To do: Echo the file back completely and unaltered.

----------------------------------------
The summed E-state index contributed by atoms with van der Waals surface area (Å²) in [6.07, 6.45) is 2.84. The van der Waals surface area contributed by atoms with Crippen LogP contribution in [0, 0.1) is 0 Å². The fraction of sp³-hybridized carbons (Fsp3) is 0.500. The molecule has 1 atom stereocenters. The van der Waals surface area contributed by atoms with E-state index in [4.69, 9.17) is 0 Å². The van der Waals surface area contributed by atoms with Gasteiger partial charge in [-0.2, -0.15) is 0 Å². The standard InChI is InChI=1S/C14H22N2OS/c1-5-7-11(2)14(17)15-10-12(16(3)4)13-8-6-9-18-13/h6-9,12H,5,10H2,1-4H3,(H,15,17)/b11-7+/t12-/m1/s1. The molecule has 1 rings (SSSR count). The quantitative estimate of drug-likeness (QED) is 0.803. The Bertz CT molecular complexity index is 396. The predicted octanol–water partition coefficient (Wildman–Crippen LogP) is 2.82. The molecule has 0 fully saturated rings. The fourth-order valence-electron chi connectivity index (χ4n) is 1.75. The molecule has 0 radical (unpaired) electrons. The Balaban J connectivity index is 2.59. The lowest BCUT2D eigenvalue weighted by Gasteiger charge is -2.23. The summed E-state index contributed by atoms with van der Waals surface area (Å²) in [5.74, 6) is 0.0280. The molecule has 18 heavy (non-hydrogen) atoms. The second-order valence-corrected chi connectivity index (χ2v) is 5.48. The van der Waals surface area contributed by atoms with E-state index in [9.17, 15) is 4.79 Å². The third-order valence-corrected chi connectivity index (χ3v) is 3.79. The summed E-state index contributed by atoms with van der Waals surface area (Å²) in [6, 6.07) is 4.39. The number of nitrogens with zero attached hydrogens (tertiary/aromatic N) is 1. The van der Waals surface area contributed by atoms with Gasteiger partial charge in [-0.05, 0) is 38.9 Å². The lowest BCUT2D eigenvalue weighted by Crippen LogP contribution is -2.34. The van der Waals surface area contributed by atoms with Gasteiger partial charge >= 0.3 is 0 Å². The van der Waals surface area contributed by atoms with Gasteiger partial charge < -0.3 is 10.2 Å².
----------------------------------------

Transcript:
The summed E-state index contributed by atoms with van der Waals surface area (Å²) in [6.07, 6.45) is 2.84. The van der Waals surface area contributed by atoms with Crippen LogP contribution in [0, 0.1) is 0 Å². The fraction of sp³-hybridized carbons (Fsp3) is 0.500. The molecule has 1 atom stereocenters. The van der Waals surface area contributed by atoms with E-state index in [4.69, 9.17) is 0 Å². The van der Waals surface area contributed by atoms with Gasteiger partial charge in [-0.2, -0.15) is 0 Å². The standard InChI is InChI=1S/C14H22N2OS/c1-5-7-11(2)14(17)15-10-12(16(3)4)13-8-6-9-18-13/h6-9,12H,5,10H2,1-4H3,(H,15,17)/b11-7+/t12-/m1/s1. The molecule has 1 rings (SSSR count). The quantitative estimate of drug-likeness (QED) is 0.803. The Bertz CT molecular complexity index is 396. The predicted octanol–water partition coefficient (Wildman–Crippen LogP) is 2.82. The molecule has 0 fully saturated rings. The fourth-order valence-electron chi connectivity index (χ4n) is 1.75. The molecule has 0 radical (unpaired) electrons. The Balaban J connectivity index is 2.59. The lowest BCUT2D eigenvalue weighted by Gasteiger charge is -2.23. The summed E-state index contributed by atoms with van der Waals surface area (Å²) in [5.74, 6) is 0.0280. The molecule has 18 heavy (non-hydrogen) atoms. The second-order valence-corrected chi connectivity index (χ2v) is 5.48. The van der Waals surface area contributed by atoms with E-state index in [9.17, 15) is 4.79 Å². The third-order valence-corrected chi connectivity index (χ3v) is 3.79. The summed E-state index contributed by atoms with van der Waals surface area (Å²) in [6, 6.07) is 4.39. The number of nitrogens with zero attached hydrogens (tertiary/aromatic N) is 1. The van der Waals surface area contributed by atoms with Gasteiger partial charge in [-0.05, 0) is 38.9 Å². The lowest BCUT2D eigenvalue weighted by Crippen LogP contribution is -2.34. The van der Waals surface area contributed by atoms with Gasteiger partial charge >= 0.3 is 0 Å². The van der Waals surface area contributed by atoms with Gasteiger partial charge < -0.3 is 10.2 Å².